The Boston-area club scene is multifaceted and constantly changing. As a rule, live music is more compelling than the dance-club scene by several orders of magnitude, but somewhere out there is a good time for anyone, regardless of age, musical taste, or budget.

Clubs cluster in the Theater District and on nearby Boylston Place, off Boylston Street near Boston Common. The center of the local live-music universe is Central Square in Cambridge. Rowdy college bars and clubs abound near the intersection of Harvard and Brighton avenues in Allston (T: Green Line B to Harvard Ave.). That makes club-hopping easy, but it also means dealing with swarms of teenagers, students, and recent college grads. To steer clear, stick to slightly more upscale and less centrally located nightspots. If you do like teenagers (or you are one), seek out a place where admission is 18- or 19-plus. Policies change regularly, sometimes from night to night, so check ahead.

Comedy Clubs

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The Wilbur Theatre books high-profile comics on national tours as well as music acts. The annual Boston Comedy Festival attracts big-name national performers, local up-and-comers, and films. The popular weeklong event takes place all over town in November; check ahead for schedules and venues.

Dance Clubs

The hip-shaking party that is Havana Club makes a great introduction to salsa dancing. Lessons—beginners are welcome—precede nightlong moves accompanied by a DJ or live band. The crowd consists mostly of dance fiends and curious novices of all ages and ethnicities. 

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Folk

Boston is one of the only cities where folk musicians consistently sell out large venues that usually book rock and pop performers. If an artist you want to see is touring, check ahead for Boston-area dates.

Coffeehouses are the area's main outlets for folk. Probably the best known of these, the Nameless Coffeehouse, regularly puts on shows at the First Parish Church, 3 Church St., Harvard Sq., Cambridge. The streets around Harvard Square are another promising venue -- Tracy Chapman is just one famous graduate of the scene.

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Jazz & Blues

Jazz Week is an annual spring event held at multiple venues. Surf around the website for an introduction to the local scene. 

The theater at the Cambridge Multicultural Arts Center becomes the Jazz Club at the Multicultural Arts Center at least a couple of times a month, year-round.

On certain summer evenings, the Boston Harbor Hotel sponsors free performances on the "Blues Barge," behind the hotel.

The Bar Scene

Bostonians had some quibbles with the TV show Cheers, but no one complained that the concept of a neighborhood bar where everybody knows your name was implausible. This tends to be a fairly insular scene -- as a stranger, don't assume that you'll get a warm welcome. This is one area where you can and probably should judge a book by its cover: If you peek in and see people who look like you and your friends, give it a whirl.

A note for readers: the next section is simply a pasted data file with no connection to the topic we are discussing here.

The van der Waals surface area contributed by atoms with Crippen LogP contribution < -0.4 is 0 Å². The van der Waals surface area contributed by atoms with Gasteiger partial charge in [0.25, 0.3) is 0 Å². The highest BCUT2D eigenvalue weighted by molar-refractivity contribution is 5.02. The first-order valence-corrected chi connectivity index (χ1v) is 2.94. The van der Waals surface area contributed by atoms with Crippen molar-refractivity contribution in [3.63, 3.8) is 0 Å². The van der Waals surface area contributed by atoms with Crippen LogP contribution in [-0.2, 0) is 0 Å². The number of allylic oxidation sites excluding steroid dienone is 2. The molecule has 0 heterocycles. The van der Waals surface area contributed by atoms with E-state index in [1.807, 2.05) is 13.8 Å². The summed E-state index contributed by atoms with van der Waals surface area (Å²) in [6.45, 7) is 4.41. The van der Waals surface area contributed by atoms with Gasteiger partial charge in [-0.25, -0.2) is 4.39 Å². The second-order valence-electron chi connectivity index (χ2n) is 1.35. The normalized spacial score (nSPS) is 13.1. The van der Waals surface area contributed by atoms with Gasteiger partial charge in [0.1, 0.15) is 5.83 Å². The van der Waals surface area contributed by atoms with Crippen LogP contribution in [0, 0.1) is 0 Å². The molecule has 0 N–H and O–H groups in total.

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Cocktail Culture: All over town, devoted bartenders and adventuresome drinkers unite to combat the cosmopolitanizing of the American libation. A nationally renowned example of the hard-core cocktail bar is Drink, 348 Congress St. (near A St.; T: Red Line to South Station). Don't take our word for it—high-profile amateur mixologist Rachel Maddow of MSNBC says it's the best bar in Boston, if not the country. Drink has no menu, just bartenders who chat with you about what you're in the mood for and create something on the spot. Sounds crazy, works perfectly. It's pricey, but you're paying for an evening's entertainment and an enthusiastic guide. Other destinations where "genever," "elderflower," and "Sazerac" are more than just crossword puzzle answers include Eastern Standard; Hungry Mother; and Green Street, 280 Green St. (off Magazine St., 1 block from Mass. Ave.; tel. 617/876-1655; www.greenstreetgrill.com; T: Red Line to Central).

Hotel Bars & Lounges

Many popular nightspots are associated with hotels and restaurants; as a rule, these are the only watering holes in town where you don't have to shout to be heard. The following are particularly agreeable, albeit expensive, places to while away an hour or three.

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Make Some Noise in a Museum: The Museum of Fine Arts, 465 Huntington Ave., becomes a spirited nightlife destination at least once a month. It courts 20- and 30-somethings with live music, cocktails, food, and mingling; a visit is an equally good couple or group activity. MFA First Fridays take place on the first Friday evening of each month. 

Note: This information was accurate when it was published, but can change without notice. Please be sure to confirm all rates and details directly with the companies in question before planning your trip.